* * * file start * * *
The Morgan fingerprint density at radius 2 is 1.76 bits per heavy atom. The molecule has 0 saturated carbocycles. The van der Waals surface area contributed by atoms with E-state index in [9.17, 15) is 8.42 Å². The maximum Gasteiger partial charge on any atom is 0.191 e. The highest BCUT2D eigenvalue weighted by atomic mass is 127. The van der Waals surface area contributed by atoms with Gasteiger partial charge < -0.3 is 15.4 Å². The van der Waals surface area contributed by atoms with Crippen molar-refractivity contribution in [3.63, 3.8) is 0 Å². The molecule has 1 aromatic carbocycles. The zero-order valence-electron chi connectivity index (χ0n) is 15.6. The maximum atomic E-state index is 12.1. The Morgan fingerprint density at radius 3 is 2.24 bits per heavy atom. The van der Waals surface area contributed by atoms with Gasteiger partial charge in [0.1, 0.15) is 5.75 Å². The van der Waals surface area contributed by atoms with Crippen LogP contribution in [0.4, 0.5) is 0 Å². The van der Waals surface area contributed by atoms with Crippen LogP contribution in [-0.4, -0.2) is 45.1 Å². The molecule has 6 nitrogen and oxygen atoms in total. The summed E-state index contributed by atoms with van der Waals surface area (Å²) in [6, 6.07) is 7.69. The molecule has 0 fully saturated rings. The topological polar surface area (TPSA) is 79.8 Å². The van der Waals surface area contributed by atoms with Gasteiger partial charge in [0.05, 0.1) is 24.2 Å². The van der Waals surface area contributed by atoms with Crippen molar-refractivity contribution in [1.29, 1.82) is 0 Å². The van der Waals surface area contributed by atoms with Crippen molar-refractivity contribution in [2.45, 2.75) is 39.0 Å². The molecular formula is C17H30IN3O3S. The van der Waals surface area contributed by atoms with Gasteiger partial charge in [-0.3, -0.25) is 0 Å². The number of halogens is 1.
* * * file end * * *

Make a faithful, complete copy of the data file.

The Morgan fingerprint density at radius 2 is 1.76 bits per heavy atom. The molecule has 0 saturated carbocycles. The van der Waals surface area contributed by atoms with E-state index in [9.17, 15) is 8.42 Å². The maximum Gasteiger partial charge on any atom is 0.191 e. The highest BCUT2D eigenvalue weighted by atomic mass is 127. The van der Waals surface area contributed by atoms with Gasteiger partial charge < -0.3 is 15.4 Å². The van der Waals surface area contributed by atoms with Crippen molar-refractivity contribution in [3.63, 3.8) is 0 Å². The molecule has 1 aromatic carbocycles. The zero-order valence-electron chi connectivity index (χ0n) is 15.6. The maximum atomic E-state index is 12.1. The Morgan fingerprint density at radius 3 is 2.24 bits per heavy atom. The van der Waals surface area contributed by atoms with Gasteiger partial charge in [0.1, 0.15) is 5.75 Å². The van der Waals surface area contributed by atoms with Crippen LogP contribution in [0.4, 0.5) is 0 Å². The van der Waals surface area contributed by atoms with Crippen LogP contribution in [-0.4, -0.2) is 45.1 Å². The molecule has 6 nitrogen and oxygen atoms in total. The summed E-state index contributed by atoms with van der Waals surface area (Å²) in [6, 6.07) is 7.69. The molecule has 0 fully saturated rings. The topological polar surface area (TPSA) is 79.8 Å². The van der Waals surface area contributed by atoms with Gasteiger partial charge in [0.05, 0.1) is 24.2 Å². The van der Waals surface area contributed by atoms with Crippen molar-refractivity contribution in [1.29, 1.82) is 0 Å². The van der Waals surface area contributed by atoms with Crippen molar-refractivity contribution in [2.45, 2.75) is 39.0 Å². The molecular formula is C17H30IN3O3S. The van der Waals surface area contributed by atoms with Gasteiger partial charge in [-0.3, -0.25) is 0 Å². The number of halogens is 1.